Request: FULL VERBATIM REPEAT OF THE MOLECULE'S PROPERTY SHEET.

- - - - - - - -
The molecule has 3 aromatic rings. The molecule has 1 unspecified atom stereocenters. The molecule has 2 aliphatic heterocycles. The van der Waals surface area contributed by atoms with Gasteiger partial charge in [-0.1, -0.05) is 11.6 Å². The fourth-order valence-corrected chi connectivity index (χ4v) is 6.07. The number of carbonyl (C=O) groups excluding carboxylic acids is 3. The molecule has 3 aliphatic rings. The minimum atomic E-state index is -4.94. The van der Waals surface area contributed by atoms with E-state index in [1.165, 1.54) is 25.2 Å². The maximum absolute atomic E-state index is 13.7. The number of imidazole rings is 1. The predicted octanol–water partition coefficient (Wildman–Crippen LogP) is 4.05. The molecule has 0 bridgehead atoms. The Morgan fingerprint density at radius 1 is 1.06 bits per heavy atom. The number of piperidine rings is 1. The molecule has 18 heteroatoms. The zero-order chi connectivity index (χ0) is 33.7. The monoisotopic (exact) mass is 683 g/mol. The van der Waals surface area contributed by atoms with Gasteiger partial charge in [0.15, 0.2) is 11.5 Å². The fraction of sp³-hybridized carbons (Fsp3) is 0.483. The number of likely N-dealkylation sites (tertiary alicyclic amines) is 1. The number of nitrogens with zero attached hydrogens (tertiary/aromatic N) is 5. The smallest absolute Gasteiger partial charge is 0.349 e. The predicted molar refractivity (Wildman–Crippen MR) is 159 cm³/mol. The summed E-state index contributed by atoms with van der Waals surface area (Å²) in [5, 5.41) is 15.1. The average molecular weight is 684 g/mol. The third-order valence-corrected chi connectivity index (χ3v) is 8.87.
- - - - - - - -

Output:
The molecule has 3 aromatic rings. The molecule has 1 unspecified atom stereocenters. The molecule has 2 aliphatic heterocycles. The van der Waals surface area contributed by atoms with Gasteiger partial charge in [-0.1, -0.05) is 11.6 Å². The fourth-order valence-corrected chi connectivity index (χ4v) is 6.07. The number of carbonyl (C=O) groups excluding carboxylic acids is 3. The molecule has 3 aliphatic rings. The minimum atomic E-state index is -4.94. The van der Waals surface area contributed by atoms with E-state index in [1.165, 1.54) is 25.2 Å². The maximum absolute atomic E-state index is 13.7. The number of imidazole rings is 1. The predicted octanol–water partition coefficient (Wildman–Crippen LogP) is 4.05. The molecule has 0 bridgehead atoms. The Morgan fingerprint density at radius 1 is 1.06 bits per heavy atom. The number of piperidine rings is 1. The molecule has 18 heteroatoms. The zero-order chi connectivity index (χ0) is 33.7. The monoisotopic (exact) mass is 683 g/mol. The van der Waals surface area contributed by atoms with Gasteiger partial charge in [0.15, 0.2) is 11.5 Å². The fraction of sp³-hybridized carbons (Fsp3) is 0.483. The number of likely N-dealkylation sites (tertiary alicyclic amines) is 1. The number of nitrogens with zero attached hydrogens (tertiary/aromatic N) is 5. The smallest absolute Gasteiger partial charge is 0.349 e. The predicted molar refractivity (Wildman–Crippen MR) is 159 cm³/mol. The summed E-state index contributed by atoms with van der Waals surface area (Å²) in [5, 5.41) is 15.1. The average molecular weight is 684 g/mol. The third-order valence-corrected chi connectivity index (χ3v) is 8.87.